Please use this identifier to cite or link to this item: https://ahro.austin.org.au/austinjspui/handle/1/30820
Title: Compulsive-like eating of high-fat high-sugar food is associated with 'addiction-like' glutamatergic dysfunction in obesity prone rats.
Austin Authors: Sketriene, Diana;Battista, Damien;Lalert, Laddawan;Kraiwattanapirom, Natcharee;Thai, Han Ngoc;Leeboonngam, Tanawan;Knackstedt, Lori A;Nithianantharajah, Jess;Sumithran, Priya ;Lawrence, Andrew J;Brown, Robyn M
Affiliation: Institute of Molecular Biosciences, Mahidol University, Nakhon Pathom, Thailand..
The Florey Institute of Neuroscience and Mental Health
The Florey Department of Neuroscience and Mental Health, University of Melbourne, Parkville, Melbourne, Australia..
Department of Biochemistry and Pharmacology, University of Melbourne, Parkville, Melbourne, Australia..
Department of Medicine (St Vincent's), University of Melbourne, Melbourne, Australia..
Endocrinology
School of Medicine, Walailak University, Nakhon Si Thammarat, Thailand..
Psychology Department, University of Florida, Gainesville, Florida, USA..
Issue Date: Sep-2022
Publication information: Addiction Biology 2022; 27(5): e13206
Abstract: Chronic overeating is a core feature of diet-induced obesity. There is increasing evidence that in vulnerable individuals, such overeating could become compulsive, resembling an addictive disorder. The transition to compulsive substance use has been linked with changes at glutamatergic synapses in the nucleus accumbens. In this study, we investigated a potential link between such glutamatergic dysregulation and compulsive-like eating using a rat model of diet-induced obesity. A conditioned suppression task demonstrated that diet-induced obese rats display eating despite negative consequences, as their consumption was insensitive to an aversive cue. Moreover, nucleus accumbens expression of GluA1 and xCT proteins was upregulated in diet-induced obese animals. Lastly, both a computed 'addiction score' (based on performance across three criteria) and weight gain were positively correlated with changes in GluA1 and xCT expression in the nucleus accumbens. These data demonstrate that the propensity for diet-induced obesity is associated with compulsive-like eating of highly palatable food and is accompanied by 'addiction-like' glutamatergic dysregulation in the nucleus accumbens, thus providing neurobiological evidence of addiction-like pathology in this model of obesity.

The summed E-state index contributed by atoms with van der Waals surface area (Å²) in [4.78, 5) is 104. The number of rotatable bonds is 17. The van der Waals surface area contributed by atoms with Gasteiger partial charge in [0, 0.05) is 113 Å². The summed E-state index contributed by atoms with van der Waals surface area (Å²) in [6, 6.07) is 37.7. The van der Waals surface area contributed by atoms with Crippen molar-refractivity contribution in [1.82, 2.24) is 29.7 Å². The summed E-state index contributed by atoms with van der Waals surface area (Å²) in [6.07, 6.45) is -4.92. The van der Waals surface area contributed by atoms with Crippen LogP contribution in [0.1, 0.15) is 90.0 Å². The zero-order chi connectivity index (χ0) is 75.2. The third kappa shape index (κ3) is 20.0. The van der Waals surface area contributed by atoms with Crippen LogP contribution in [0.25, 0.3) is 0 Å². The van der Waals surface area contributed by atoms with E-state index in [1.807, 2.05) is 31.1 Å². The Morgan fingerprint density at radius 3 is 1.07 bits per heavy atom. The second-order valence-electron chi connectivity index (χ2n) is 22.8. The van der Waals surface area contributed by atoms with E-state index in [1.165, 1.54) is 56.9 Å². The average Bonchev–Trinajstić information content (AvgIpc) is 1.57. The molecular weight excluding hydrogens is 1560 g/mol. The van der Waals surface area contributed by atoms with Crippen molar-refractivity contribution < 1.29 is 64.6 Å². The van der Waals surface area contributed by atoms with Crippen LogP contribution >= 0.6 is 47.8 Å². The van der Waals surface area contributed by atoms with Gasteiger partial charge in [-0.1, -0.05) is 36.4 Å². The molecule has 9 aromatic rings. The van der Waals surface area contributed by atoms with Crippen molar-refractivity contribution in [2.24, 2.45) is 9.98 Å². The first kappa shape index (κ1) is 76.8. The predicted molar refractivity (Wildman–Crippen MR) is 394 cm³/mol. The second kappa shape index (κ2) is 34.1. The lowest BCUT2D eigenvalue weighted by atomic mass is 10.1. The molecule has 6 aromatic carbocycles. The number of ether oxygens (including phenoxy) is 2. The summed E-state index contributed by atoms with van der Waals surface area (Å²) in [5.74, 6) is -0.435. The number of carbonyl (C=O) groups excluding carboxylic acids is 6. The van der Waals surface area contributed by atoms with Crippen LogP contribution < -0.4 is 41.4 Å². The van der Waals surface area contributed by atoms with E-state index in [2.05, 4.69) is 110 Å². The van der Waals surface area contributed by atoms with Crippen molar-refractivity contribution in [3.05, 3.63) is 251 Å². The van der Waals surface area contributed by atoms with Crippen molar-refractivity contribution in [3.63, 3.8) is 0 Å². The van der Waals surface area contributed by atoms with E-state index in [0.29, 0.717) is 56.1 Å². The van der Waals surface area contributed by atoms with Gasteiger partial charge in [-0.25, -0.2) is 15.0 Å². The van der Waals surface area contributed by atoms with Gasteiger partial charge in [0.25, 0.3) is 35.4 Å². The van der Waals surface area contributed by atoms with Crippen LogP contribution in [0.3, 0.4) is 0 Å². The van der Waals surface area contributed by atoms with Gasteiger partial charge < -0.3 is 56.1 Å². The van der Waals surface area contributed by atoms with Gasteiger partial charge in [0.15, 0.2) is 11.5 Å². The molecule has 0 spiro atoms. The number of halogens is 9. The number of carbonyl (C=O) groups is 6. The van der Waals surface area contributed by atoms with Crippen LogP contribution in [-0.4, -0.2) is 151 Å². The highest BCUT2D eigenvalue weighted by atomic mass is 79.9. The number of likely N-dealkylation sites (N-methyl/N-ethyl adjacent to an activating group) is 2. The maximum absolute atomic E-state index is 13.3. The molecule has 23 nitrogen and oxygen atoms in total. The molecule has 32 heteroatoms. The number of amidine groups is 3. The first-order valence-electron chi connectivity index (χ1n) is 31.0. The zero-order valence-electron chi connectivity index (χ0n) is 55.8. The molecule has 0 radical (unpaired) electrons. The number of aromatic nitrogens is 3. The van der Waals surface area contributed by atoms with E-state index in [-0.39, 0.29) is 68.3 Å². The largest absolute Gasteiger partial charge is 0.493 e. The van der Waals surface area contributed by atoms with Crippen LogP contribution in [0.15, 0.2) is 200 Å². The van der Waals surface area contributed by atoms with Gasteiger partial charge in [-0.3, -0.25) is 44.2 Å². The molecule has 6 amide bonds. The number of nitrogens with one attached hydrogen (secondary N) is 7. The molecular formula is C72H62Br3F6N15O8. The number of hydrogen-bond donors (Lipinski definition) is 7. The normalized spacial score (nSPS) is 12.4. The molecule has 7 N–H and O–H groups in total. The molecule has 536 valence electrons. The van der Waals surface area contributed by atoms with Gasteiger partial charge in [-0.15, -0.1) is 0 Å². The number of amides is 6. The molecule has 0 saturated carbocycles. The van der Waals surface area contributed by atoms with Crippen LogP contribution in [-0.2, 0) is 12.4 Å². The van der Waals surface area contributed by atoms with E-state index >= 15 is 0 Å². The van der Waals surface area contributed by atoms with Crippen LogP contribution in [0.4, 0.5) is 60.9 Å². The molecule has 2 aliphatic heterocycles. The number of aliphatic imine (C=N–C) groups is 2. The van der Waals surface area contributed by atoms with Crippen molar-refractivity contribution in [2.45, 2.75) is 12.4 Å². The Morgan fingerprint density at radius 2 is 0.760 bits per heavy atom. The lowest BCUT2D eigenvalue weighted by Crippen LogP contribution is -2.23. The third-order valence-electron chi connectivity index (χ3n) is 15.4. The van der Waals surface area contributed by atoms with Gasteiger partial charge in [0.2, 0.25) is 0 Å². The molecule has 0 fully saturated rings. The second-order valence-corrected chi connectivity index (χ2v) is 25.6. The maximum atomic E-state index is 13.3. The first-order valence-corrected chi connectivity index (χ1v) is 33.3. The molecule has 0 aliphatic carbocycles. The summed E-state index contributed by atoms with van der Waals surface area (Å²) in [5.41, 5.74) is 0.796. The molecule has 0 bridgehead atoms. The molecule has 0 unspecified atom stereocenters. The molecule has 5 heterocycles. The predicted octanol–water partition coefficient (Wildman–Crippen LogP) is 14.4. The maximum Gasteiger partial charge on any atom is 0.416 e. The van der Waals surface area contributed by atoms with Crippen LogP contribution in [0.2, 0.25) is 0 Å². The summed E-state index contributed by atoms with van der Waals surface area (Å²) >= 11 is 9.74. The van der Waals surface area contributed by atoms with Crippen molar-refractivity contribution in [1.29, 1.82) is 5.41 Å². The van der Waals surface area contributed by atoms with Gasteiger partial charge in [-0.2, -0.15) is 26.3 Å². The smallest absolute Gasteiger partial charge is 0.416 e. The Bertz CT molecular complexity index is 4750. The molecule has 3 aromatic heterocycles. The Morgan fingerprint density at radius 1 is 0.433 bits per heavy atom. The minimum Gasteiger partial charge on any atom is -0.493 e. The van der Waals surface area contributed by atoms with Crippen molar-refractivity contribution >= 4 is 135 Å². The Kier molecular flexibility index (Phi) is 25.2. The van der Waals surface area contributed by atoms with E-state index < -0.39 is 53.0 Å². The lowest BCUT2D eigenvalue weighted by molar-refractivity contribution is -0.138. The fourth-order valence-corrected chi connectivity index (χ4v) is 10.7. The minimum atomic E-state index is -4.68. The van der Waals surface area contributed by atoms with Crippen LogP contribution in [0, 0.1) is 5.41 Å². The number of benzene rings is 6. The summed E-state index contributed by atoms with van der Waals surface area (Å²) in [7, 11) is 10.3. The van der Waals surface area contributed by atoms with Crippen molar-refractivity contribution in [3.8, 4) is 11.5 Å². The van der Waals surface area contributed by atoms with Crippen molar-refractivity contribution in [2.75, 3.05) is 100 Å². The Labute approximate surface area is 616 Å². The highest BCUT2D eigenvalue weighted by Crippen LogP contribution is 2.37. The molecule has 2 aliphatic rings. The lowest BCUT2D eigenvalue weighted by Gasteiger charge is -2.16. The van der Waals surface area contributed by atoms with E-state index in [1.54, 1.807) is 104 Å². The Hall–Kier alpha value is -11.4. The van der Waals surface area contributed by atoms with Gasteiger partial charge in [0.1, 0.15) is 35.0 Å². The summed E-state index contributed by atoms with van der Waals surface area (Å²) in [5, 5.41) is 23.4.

URI: https://ahro.austin.org.au/austinjspui/handle/1/30820
DOI: 10.1111/adb.13206
ORCID: https://orcid.org/0000-0002-6510-042X
https://orcid.org/0000-0003-4178-9282
https://orcid.org/0000-0003-2524-6739
https://orcid.org/0000-0002-3501-1143
https://orcid.org/0000-0001-6836-727X
https://orcid.org/0000-0003-4167-3634
https://orcid.org/0000-0001-6277-6590
https://orcid.org/0000-0002-9576-1050
https://orcid.org/0000-0002-1420-3381
PubMed URL: 36001420
PubMed URL: https://pubmed.ncbi.nlm.nih.gov/36001420/
Type: Journal Article
Subjects: Sprague-Dawley
compulsive eating
conditioned suppression
glutamate
nucleus accumbens
Appears in Collections:Journal articles

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